Debt Sentence: How Fines And Fees Hurt Working Families


17 million households with children likely experienced shortfalls in food, housing, healthcare, or other essentials because a parent was saddled with court debt.

Court-imposed debt impacts working families across all racial groups, political affiliations, and income levels. In the past ten years, a third of Americans have been directly affected by fines or fees related to traffic, criminal, juvenile, or municipal court. This report is the first national survey to examine how court-imposed fines and fees affect individuals and families. Researchers found that fines and fees debt creates hardships in people’s daily lives. Many respondents reported experiencing serious hardship, being impacted in three or more aspects of daily life.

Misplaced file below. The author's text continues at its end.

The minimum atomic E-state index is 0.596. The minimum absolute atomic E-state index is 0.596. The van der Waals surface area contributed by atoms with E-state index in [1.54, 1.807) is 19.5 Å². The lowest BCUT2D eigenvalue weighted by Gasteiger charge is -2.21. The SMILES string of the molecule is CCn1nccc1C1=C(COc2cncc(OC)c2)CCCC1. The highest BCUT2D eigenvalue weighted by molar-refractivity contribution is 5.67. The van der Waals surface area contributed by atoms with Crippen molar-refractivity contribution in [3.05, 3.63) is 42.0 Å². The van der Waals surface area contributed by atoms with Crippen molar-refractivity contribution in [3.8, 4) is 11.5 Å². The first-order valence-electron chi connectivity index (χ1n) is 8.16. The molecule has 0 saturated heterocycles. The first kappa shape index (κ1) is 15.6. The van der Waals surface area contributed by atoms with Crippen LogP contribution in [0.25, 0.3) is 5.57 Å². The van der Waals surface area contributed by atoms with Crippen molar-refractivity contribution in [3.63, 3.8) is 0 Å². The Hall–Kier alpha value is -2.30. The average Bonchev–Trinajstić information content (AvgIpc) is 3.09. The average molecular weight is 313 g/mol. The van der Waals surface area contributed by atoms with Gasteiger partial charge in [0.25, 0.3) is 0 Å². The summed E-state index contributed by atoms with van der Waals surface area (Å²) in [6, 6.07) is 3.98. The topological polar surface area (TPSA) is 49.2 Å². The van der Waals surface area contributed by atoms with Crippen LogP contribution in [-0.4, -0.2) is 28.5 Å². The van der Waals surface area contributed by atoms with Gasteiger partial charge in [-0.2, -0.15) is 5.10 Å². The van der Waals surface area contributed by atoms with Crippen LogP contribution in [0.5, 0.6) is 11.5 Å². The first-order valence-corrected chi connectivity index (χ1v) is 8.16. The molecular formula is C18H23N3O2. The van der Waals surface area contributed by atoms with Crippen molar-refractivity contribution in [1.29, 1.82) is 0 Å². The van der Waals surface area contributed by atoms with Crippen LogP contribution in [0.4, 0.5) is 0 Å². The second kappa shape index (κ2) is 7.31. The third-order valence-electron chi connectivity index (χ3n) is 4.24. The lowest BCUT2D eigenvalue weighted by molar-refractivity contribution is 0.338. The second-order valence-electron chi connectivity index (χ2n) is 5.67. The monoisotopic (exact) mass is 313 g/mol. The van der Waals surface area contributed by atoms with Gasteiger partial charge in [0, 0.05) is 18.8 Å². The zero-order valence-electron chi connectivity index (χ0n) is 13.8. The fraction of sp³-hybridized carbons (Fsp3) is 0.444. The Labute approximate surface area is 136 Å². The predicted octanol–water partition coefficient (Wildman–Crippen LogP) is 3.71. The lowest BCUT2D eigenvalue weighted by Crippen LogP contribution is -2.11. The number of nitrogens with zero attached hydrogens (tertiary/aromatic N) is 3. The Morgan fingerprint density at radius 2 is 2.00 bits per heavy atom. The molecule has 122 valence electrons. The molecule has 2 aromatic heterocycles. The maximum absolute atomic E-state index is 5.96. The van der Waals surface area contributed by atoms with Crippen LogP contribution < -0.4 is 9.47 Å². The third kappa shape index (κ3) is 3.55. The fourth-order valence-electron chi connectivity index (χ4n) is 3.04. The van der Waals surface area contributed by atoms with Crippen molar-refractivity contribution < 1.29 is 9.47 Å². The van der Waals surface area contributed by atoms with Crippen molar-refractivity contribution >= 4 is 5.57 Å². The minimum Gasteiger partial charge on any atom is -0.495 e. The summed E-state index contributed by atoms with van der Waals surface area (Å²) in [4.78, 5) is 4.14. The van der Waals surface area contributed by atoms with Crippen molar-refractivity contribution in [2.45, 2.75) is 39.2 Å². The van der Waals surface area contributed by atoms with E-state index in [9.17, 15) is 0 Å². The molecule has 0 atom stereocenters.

Read and download the full report here.

Key Findings:

  • 86 percent of impacted respondents received fines and fees for a traffic ticket and 36 percent for a criminal proceeding.
  • One-in-three faced serious hardships from court-imposed debts.
  • 61 percent experienced at least one essential hardship–in housing, food, employment, health, child-care, or transportation– and 70 percent experienced at least one nonessential hardship–in educational opportunities, other bills and financial obligations, or leisure activities.
  • 99 percent of parents of minors had to cut back on at least one essential need.
  • 44 percent of Native American respondents face serious hardships compared to 33 percent of Black and White respondents and 34 percent of Hispanic respondents.
Wilson Center for Science and Justice and Fines and Fees Justice Center